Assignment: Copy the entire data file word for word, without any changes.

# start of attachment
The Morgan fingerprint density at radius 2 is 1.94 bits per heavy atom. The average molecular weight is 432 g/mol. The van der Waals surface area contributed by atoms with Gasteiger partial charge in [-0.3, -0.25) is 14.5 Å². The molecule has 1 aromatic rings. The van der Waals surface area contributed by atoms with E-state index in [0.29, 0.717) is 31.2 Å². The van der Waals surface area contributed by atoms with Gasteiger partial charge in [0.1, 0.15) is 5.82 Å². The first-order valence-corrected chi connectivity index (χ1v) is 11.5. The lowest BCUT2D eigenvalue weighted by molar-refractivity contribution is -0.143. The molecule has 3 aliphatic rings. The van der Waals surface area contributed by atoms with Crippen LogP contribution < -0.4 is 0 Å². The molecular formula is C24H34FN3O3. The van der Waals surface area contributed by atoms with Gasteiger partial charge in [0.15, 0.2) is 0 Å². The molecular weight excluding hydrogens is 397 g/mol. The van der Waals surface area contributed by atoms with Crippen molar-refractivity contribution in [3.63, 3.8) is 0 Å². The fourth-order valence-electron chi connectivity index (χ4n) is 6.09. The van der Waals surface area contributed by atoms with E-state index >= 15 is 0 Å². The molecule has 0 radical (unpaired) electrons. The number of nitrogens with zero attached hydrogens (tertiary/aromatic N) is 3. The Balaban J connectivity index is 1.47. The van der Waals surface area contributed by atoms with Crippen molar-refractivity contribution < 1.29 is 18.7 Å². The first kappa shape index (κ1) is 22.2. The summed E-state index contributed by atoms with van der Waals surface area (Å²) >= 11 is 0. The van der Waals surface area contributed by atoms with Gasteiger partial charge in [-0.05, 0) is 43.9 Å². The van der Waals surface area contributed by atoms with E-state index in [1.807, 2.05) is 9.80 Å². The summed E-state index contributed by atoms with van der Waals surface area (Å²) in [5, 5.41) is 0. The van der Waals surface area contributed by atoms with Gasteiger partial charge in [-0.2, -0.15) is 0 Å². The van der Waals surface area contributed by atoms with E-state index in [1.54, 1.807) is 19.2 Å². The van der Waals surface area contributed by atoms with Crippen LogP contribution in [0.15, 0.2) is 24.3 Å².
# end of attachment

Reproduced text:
The Morgan fingerprint density at radius 2 is 1.94 bits per heavy atom. The average molecular weight is 432 g/mol. The van der Waals surface area contributed by atoms with Gasteiger partial charge in [-0.3, -0.25) is 14.5 Å². The molecule has 1 aromatic rings. The van der Waals surface area contributed by atoms with E-state index in [0.29, 0.717) is 31.2 Å². The van der Waals surface area contributed by atoms with Gasteiger partial charge in [0.1, 0.15) is 5.82 Å². The first-order valence-corrected chi connectivity index (χ1v) is 11.5. The lowest BCUT2D eigenvalue weighted by molar-refractivity contribution is -0.143. The molecule has 3 aliphatic rings. The van der Waals surface area contributed by atoms with Crippen LogP contribution < -0.4 is 0 Å². The molecular formula is C24H34FN3O3. The van der Waals surface area contributed by atoms with Gasteiger partial charge in [0.15, 0.2) is 0 Å². The molecular weight excluding hydrogens is 397 g/mol. The van der Waals surface area contributed by atoms with Crippen molar-refractivity contribution in [3.63, 3.8) is 0 Å². The fourth-order valence-electron chi connectivity index (χ4n) is 6.09. The van der Waals surface area contributed by atoms with E-state index >= 15 is 0 Å². The molecule has 0 radical (unpaired) electrons. The number of nitrogens with zero attached hydrogens (tertiary/aromatic N) is 3. The Balaban J connectivity index is 1.47. The van der Waals surface area contributed by atoms with Crippen molar-refractivity contribution < 1.29 is 18.7 Å². The first kappa shape index (κ1) is 22.2. The summed E-state index contributed by atoms with van der Waals surface area (Å²) >= 11 is 0. The van der Waals surface area contributed by atoms with Gasteiger partial charge in [-0.05, 0) is 43.9 Å². The van der Waals surface area contributed by atoms with E-state index in [1.807, 2.05) is 9.80 Å². The summed E-state index contributed by atoms with van der Waals surface area (Å²) in [5, 5.41) is 0. The van der Waals surface area contributed by atoms with Gasteiger partial charge in [-0.2, -0.15) is 0 Å². The van der Waals surface area contributed by atoms with E-state index in [1.54, 1.807) is 19.2 Å². The van der Waals surface area contributed by atoms with Crippen LogP contribution in [0.15, 0.2) is 24.3 Å².